14. In my culture; sex education is only given to females who are ready for marriage as a way of initiating her in marriage. I learn more about sex, pregnancy and reproductive health from Straight talk club at school. What early sex and early pregnancy can cause. Our Senior woman teacher could have session with all the female students. I also learnt much from my pear during social interaction. My parents could rarely discuss with me about sex; and mostly my mother used to encourage me to stay at school by avoiding early sex which could lead to early pregnancy. Much about condom, use of contraceptives I got from the straight talk club (initiated by the straight talk foundation Uganda-an NGO giving peer education to the youth). I am so grateful that I got to know about this as early age as 10yrs; this has help me to delay sex, avoid early pregnancy, improve my reproductive health and prevent HIV/AIDS. The information is helping me to sensitize the current youth.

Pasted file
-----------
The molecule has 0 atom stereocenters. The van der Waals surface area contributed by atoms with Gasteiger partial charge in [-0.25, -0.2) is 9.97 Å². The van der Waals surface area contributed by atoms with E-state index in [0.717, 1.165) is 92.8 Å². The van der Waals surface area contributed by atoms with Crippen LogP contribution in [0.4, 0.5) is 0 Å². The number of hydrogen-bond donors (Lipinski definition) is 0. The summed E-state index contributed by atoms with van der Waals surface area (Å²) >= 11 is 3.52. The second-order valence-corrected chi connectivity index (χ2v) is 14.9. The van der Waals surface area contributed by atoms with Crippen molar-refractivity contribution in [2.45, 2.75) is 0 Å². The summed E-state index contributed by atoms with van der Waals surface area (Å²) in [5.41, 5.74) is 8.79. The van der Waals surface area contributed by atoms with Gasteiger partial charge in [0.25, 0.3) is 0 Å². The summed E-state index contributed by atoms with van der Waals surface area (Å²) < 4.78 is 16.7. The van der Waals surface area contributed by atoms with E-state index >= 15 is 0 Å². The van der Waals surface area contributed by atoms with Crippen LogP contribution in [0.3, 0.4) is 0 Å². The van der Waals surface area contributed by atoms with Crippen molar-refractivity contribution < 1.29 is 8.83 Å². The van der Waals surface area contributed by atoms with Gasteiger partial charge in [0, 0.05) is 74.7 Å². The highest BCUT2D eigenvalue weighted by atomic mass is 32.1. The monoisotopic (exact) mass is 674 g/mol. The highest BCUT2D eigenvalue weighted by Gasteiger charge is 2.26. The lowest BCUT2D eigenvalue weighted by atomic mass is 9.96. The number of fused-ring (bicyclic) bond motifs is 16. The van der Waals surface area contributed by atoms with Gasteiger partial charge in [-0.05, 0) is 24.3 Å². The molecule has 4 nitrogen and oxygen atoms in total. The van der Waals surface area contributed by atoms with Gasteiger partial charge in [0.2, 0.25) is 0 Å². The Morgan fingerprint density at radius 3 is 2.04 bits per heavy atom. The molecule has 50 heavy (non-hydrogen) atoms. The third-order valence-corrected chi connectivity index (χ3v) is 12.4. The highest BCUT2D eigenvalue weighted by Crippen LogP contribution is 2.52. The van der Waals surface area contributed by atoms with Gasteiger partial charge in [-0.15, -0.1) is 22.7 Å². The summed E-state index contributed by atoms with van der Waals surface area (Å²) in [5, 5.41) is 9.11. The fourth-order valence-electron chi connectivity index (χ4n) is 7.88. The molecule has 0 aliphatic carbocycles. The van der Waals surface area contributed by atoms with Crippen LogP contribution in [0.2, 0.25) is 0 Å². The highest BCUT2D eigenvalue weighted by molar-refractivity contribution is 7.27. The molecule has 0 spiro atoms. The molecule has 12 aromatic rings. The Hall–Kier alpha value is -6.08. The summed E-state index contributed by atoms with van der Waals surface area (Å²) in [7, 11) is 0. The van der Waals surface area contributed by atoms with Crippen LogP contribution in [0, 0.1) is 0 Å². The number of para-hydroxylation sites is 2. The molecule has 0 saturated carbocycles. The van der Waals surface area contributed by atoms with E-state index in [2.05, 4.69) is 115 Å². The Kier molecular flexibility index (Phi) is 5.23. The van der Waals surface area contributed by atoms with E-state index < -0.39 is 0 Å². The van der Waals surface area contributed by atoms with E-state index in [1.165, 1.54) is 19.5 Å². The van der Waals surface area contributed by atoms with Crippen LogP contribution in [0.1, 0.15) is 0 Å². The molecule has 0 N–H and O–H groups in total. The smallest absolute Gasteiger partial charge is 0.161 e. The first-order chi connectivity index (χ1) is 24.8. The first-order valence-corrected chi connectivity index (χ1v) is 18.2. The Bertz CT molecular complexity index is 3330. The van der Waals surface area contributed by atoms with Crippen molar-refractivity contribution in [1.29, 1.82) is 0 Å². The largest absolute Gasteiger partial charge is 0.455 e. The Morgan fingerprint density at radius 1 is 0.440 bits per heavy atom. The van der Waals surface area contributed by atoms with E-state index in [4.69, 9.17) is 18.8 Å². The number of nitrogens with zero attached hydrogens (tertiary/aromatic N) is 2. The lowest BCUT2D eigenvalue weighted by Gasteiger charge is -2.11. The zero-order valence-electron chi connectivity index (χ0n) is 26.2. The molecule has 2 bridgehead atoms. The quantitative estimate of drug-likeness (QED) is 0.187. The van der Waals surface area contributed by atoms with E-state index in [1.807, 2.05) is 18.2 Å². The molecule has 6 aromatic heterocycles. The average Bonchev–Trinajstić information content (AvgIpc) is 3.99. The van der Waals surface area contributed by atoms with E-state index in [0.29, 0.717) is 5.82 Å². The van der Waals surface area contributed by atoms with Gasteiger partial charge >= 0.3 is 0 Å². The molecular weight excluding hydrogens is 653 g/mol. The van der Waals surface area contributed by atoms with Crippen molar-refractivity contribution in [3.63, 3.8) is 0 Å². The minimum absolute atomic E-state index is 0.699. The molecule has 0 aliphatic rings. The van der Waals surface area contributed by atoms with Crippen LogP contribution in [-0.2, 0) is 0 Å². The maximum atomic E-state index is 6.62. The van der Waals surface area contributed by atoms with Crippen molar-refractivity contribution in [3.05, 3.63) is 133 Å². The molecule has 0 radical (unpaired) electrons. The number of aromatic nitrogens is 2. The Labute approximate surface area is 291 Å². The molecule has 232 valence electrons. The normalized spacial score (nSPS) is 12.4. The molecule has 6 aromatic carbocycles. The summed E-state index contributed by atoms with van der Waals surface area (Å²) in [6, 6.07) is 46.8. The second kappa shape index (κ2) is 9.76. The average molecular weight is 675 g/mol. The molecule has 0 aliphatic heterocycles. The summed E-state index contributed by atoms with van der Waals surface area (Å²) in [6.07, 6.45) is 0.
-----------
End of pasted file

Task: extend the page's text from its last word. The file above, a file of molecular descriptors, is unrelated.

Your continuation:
15. I was introduced firstly to human sexuality only in biology classses at school. I didn't talk about this topic with my parents, particulary because I was not interested to. When I was introduced to it in school I developed personal interest about sex, sexuality, reproduction and later on different diseases and sexual health. Personally, I had one bad experience regarding sex, and lost any interest about it, didin't see anything beautiful about intimacy, still struggling with it. But, my interest in sexual health is still very high through literature, biology and medicine, health web sites etc.
  16. unfortunately sex in Iran is Taboo.girls in traditional families do not know any thing about sex before marriage.